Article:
The material world is a place of birth and death, there may be some fleeting pleasure but generally it is a hard struggle for existence, unless one has proper insight into the mysteries of consciousness and the nature of the physical body. Fortunately there are references from which one can learn about the qualities of the body and mind and thus see how they are much like a machine, that requires upkeep, and that can be tweaked in subtle ways, otherwise it causes us distress.
Beside learning about the physiology of the body/mind machine from medical literature, one can also learn about the more subtle workings of consciousness from the ancient yoga texts of India or the martial arts wisdom of China and Japan. They refer to the life force or chi/ki or prana, depending on which language you use, and how to harness it and manipulate it to get the best out of your body/mind vehicle.
The yoga postures for example, are all to be used as aids in shifting consciousness to a higher level. The art of tai chi chuan is also an internal Chinese martial art used by monks for enhancing health and longevity as well as self-defence, and ultimately meditation. The essential focus in this ancient art is one of creating a balance between the forces of yin and yang, or feminine and masculine within nature and in fact all things, including ourselves.
We all have both the artistic side and the logical side. This is seen in the hemispheres of the brain and balancing them is understood to be the way to harmony. By actively practising a specific technique, one can create a balance within oneself that leads to health, peace of mind and an awakened consciousness. All levels of existence can be perfected with the right practise based on authentic sources as well as some sort of daily endevour, or application of that practise.
There is no short cut really to attaining the perfection of life, namely enlightenment, or liberation. The Buddha and other avatars showed the way, but we have to walk the path ourselves, on a daily basis in order to really make progress. And even as we approach enlightenment or a sense of balance in our personal existence, still there will always be challenges or difficulties along the way. The “threefold miseries” as they are termed, are there in differing degrees for everyone.
These threefold miseries are described as:
1 Adibhautic: these are the miseries that come to us from other living entities, whether it is a mosquito or a person. We all face differing degrees of challenge from society and also the myriad of creatures that compete for existence on this planet.
2 Adidaivic: these are the miseries from the forces of nature, like the weather. Sometimes its too hot and sometimes too cold. We all go through the cycles yearly, of excessive heat and cold, or too much rain or not enough rain. The weather conditions are sometimes called “acts of god”, they are outside of our control and we are at the mercy of the patterns of nature. I remember my three visits to India as being particularly challenging when it came to the heat, for example, which drove me to find shelter back in my country of birth when the summer became too extreme to bear. Life can be harsh in many places of the world and Bhagavad Gita, the classic Sanskrit text on yoga, stoically reminds us to simply tolerate the non-permanent appearance of happiness and distress, just like we must tolerate the summer and winter seasons.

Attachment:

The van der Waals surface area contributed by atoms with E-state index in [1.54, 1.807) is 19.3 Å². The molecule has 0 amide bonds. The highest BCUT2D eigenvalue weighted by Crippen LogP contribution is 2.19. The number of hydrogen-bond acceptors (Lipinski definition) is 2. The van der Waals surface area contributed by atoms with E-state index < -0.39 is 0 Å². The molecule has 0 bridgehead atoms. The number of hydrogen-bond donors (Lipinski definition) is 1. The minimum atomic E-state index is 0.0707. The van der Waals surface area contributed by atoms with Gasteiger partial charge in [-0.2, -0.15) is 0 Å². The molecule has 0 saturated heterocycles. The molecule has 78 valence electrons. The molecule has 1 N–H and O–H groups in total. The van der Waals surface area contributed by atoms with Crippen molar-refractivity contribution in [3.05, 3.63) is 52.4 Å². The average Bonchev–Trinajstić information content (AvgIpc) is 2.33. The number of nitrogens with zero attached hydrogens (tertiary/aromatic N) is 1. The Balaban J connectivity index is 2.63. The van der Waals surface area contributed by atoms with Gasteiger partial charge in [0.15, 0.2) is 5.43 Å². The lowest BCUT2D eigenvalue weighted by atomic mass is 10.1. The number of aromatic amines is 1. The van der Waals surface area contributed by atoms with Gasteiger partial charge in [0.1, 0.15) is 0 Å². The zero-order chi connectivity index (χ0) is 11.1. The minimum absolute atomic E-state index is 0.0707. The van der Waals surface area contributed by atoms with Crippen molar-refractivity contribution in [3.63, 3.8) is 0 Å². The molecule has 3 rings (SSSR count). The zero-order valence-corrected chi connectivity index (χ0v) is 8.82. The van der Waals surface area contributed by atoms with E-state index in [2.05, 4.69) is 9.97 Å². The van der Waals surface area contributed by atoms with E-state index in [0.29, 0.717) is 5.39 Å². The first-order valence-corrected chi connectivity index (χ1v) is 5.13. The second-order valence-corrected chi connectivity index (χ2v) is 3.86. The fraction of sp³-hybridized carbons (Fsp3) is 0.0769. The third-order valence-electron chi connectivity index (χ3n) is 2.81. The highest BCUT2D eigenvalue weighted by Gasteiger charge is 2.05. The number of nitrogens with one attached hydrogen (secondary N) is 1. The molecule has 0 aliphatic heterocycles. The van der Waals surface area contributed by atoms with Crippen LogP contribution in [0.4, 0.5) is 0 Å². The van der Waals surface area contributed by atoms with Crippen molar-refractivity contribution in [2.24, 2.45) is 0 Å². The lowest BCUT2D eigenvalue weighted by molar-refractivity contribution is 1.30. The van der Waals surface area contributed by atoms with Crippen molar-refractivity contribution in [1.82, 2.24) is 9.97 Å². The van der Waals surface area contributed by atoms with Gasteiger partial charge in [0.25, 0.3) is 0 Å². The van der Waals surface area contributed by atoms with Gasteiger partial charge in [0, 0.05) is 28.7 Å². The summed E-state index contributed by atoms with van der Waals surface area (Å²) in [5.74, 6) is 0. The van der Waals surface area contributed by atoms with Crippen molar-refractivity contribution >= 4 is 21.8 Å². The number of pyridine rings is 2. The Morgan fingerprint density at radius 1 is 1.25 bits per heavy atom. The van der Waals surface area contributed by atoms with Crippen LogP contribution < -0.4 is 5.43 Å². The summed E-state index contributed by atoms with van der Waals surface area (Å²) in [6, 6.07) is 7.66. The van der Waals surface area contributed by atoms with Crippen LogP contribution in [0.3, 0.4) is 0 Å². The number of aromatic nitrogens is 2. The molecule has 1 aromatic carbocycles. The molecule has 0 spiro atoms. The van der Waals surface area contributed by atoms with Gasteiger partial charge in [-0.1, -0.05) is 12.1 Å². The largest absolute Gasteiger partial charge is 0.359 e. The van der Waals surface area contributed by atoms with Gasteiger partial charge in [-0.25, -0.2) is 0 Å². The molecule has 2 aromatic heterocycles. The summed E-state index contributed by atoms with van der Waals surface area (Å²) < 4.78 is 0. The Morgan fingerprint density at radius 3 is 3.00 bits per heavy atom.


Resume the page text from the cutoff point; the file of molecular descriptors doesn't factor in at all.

3 Adiatmic: these may be the most subtle or difficult to tolerate of all for they are the miseries brought to us by our own mind. They originate from ourselves, or from within the body/mind machine. It may be in the form of disease, or worse still, of our minds. We can drive ourselves mental when not in control of the mind, or can be driven insane under the pressures of life. Life today is like a madhouse, or enough to drive one to madness or suicide at worst, as life can be so removed from the connection with nature, the earth and the grounding that it brings, which ground or stabilize us.
A healthy existence, even for the aspiring yogi or seeker of consciousness, depends on keeping the balance between our two sides within us, the masculine and feminine, as well as tolerating the threefold miseries, by strengthening the mind, body and nervous system. Healthy eating, correct intake of stimulants and the regulation of daily activities will all assist the seeker in obtaining the optimum out of the body/mind machine so that it can carry us like a fitting vehicle, not only all about the surface of the earth, but also to heightened levels of consciousness, to levels of awakening that allow us to transcend even the mundane vehicle in which we find ourselves for a brief moment in the light of eternity.
Ayurveda, the Vedic science of health and well being, gives us some insightful wisdom regarding optimising the physical vehicle, treating each person as a unique combination of qualities in varying proportions, so that not all patients are treated equally with a generic drug, but rather analysed first to determine their type or make up before being administered a specific remedial programme suited to them. Generic blanket solutions are ill-advised, and giving the same medicine to any patient is a western attempt at “brute forcing” the solution upon the patient. Some things like pain medication may help for a time, but to get to the heart of the ailment, as opposed to simply treating the symptoms we need to be more specific. This subtle wisdom is there for those who wish to learn more about themselves, and in the process overcome the problems and obstacles on the path of perfection. Perfection is available for every one of us, for every one of us has the gift by default – it comes with the package. We just need to read the manual.